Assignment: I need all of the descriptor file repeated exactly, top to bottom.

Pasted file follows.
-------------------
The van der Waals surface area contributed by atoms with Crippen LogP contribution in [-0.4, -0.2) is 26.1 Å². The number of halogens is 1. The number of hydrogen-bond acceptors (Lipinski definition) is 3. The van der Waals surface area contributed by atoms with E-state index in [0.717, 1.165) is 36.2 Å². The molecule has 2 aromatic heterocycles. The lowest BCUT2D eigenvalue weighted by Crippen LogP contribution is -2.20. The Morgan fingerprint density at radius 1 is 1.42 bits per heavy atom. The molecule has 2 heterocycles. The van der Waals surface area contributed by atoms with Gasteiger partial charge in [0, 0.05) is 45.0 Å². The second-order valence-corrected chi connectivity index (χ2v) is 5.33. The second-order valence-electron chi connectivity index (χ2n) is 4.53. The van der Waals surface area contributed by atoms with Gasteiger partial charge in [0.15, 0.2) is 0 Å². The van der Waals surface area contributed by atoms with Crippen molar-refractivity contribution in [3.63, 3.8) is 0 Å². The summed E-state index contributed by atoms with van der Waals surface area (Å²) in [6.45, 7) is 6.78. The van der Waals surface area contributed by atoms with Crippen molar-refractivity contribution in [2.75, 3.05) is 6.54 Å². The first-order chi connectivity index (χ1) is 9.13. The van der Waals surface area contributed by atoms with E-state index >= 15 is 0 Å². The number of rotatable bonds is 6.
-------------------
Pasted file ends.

The van der Waals surface area contributed by atoms with Crippen LogP contribution in [-0.4, -0.2) is 26.1 Å². The number of halogens is 1. The number of hydrogen-bond acceptors (Lipinski definition) is 3. The van der Waals surface area contributed by atoms with E-state index in [0.717, 1.165) is 36.2 Å². The molecule has 2 aromatic heterocycles. The lowest BCUT2D eigenvalue weighted by Crippen LogP contribution is -2.20. The Morgan fingerprint density at radius 1 is 1.42 bits per heavy atom. The molecule has 2 heterocycles. The van der Waals surface area contributed by atoms with Gasteiger partial charge in [0, 0.05) is 45.0 Å². The second-order valence-corrected chi connectivity index (χ2v) is 5.33. The second-order valence-electron chi connectivity index (χ2n) is 4.53. The van der Waals surface area contributed by atoms with Gasteiger partial charge in [0.15, 0.2) is 0 Å². The van der Waals surface area contributed by atoms with Crippen molar-refractivity contribution in [3.63, 3.8) is 0 Å². The summed E-state index contributed by atoms with van der Waals surface area (Å²) in [6.45, 7) is 6.78. The van der Waals surface area contributed by atoms with Crippen molar-refractivity contribution in [2.75, 3.05) is 6.54 Å². The first-order chi connectivity index (χ1) is 9.13. The van der Waals surface area contributed by atoms with E-state index >= 15 is 0 Å². The number of rotatable bonds is 6.